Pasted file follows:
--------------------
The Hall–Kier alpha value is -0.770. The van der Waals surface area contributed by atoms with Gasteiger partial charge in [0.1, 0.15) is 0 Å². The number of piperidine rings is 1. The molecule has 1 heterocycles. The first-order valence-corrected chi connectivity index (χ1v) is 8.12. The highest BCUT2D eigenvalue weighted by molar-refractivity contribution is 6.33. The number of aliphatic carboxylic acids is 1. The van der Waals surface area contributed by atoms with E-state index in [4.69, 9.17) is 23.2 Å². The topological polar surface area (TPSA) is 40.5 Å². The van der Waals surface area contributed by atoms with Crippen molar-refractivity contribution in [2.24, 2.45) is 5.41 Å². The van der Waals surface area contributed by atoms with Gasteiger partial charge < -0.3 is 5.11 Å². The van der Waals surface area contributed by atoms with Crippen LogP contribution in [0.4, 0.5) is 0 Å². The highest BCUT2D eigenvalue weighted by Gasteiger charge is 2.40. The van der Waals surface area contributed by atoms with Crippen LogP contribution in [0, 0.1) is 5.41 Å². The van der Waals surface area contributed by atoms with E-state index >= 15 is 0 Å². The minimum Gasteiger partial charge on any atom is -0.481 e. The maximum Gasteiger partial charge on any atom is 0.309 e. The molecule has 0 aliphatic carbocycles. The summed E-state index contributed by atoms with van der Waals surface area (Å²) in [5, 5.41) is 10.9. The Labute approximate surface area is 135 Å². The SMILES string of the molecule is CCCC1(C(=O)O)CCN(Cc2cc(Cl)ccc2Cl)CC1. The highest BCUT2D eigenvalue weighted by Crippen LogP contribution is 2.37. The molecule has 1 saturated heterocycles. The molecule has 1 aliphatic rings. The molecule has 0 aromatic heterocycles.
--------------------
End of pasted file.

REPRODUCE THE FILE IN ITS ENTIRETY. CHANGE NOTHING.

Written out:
The Hall–Kier alpha value is -0.770. The van der Waals surface area contributed by atoms with Gasteiger partial charge in [0.1, 0.15) is 0 Å². The number of piperidine rings is 1. The molecule has 1 heterocycles. The first-order valence-corrected chi connectivity index (χ1v) is 8.12. The highest BCUT2D eigenvalue weighted by molar-refractivity contribution is 6.33. The number of aliphatic carboxylic acids is 1. The van der Waals surface area contributed by atoms with E-state index in [4.69, 9.17) is 23.2 Å². The topological polar surface area (TPSA) is 40.5 Å². The van der Waals surface area contributed by atoms with Crippen molar-refractivity contribution in [2.24, 2.45) is 5.41 Å². The van der Waals surface area contributed by atoms with Gasteiger partial charge < -0.3 is 5.11 Å². The van der Waals surface area contributed by atoms with Crippen LogP contribution in [0.4, 0.5) is 0 Å². The highest BCUT2D eigenvalue weighted by Gasteiger charge is 2.40. The van der Waals surface area contributed by atoms with Crippen LogP contribution in [0, 0.1) is 5.41 Å². The van der Waals surface area contributed by atoms with E-state index >= 15 is 0 Å². The minimum Gasteiger partial charge on any atom is -0.481 e. The maximum Gasteiger partial charge on any atom is 0.309 e. The molecule has 0 aliphatic carbocycles. The summed E-state index contributed by atoms with van der Waals surface area (Å²) in [5, 5.41) is 10.9. The Labute approximate surface area is 135 Å². The SMILES string of the molecule is CCCC1(C(=O)O)CCN(Cc2cc(Cl)ccc2Cl)CC1. The highest BCUT2D eigenvalue weighted by Crippen LogP contribution is 2.37. The molecule has 1 saturated heterocycles. The molecule has 1 aliphatic rings. The molecule has 0 aromatic heterocycles.